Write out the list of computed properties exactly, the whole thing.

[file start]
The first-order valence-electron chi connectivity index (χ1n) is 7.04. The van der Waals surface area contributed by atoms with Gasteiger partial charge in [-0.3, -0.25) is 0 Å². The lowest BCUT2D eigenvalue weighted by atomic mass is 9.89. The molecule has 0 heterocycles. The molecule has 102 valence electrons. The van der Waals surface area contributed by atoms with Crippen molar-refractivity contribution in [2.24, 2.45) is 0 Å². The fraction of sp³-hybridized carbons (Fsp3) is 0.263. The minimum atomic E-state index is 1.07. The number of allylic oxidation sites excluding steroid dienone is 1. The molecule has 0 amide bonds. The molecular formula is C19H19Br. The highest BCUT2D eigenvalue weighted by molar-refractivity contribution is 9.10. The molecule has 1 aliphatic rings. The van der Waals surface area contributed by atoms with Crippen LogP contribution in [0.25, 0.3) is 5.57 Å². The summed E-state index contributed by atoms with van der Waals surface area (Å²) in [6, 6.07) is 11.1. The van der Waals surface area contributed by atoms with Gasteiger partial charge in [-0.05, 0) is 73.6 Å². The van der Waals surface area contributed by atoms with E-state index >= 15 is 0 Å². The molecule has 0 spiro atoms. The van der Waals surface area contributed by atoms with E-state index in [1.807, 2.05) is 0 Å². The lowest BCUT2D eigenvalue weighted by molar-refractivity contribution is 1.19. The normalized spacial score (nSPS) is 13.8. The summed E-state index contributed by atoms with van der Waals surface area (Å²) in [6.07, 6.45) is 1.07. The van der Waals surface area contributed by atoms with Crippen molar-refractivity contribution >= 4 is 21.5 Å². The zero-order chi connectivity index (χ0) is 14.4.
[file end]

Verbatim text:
The first-order valence-electron chi connectivity index (χ1n) is 7.04. The van der Waals surface area contributed by atoms with Gasteiger partial charge in [-0.3, -0.25) is 0 Å². The lowest BCUT2D eigenvalue weighted by atomic mass is 9.89. The molecule has 0 heterocycles. The molecule has 102 valence electrons. The van der Waals surface area contributed by atoms with Crippen molar-refractivity contribution in [2.24, 2.45) is 0 Å². The fraction of sp³-hybridized carbons (Fsp3) is 0.263. The minimum atomic E-state index is 1.07. The number of allylic oxidation sites excluding steroid dienone is 1. The molecule has 0 amide bonds. The molecular formula is C19H19Br. The highest BCUT2D eigenvalue weighted by molar-refractivity contribution is 9.10. The molecule has 1 aliphatic rings. The van der Waals surface area contributed by atoms with Crippen LogP contribution in [0.25, 0.3) is 5.57 Å². The summed E-state index contributed by atoms with van der Waals surface area (Å²) in [6, 6.07) is 11.1. The van der Waals surface area contributed by atoms with Gasteiger partial charge in [-0.05, 0) is 73.6 Å². The van der Waals surface area contributed by atoms with E-state index >= 15 is 0 Å². The molecule has 0 spiro atoms. The van der Waals surface area contributed by atoms with E-state index in [1.807, 2.05) is 0 Å². The lowest BCUT2D eigenvalue weighted by molar-refractivity contribution is 1.19. The normalized spacial score (nSPS) is 13.8. The summed E-state index contributed by atoms with van der Waals surface area (Å²) in [6.07, 6.45) is 1.07. The van der Waals surface area contributed by atoms with Crippen molar-refractivity contribution >= 4 is 21.5 Å². The zero-order chi connectivity index (χ0) is 14.4.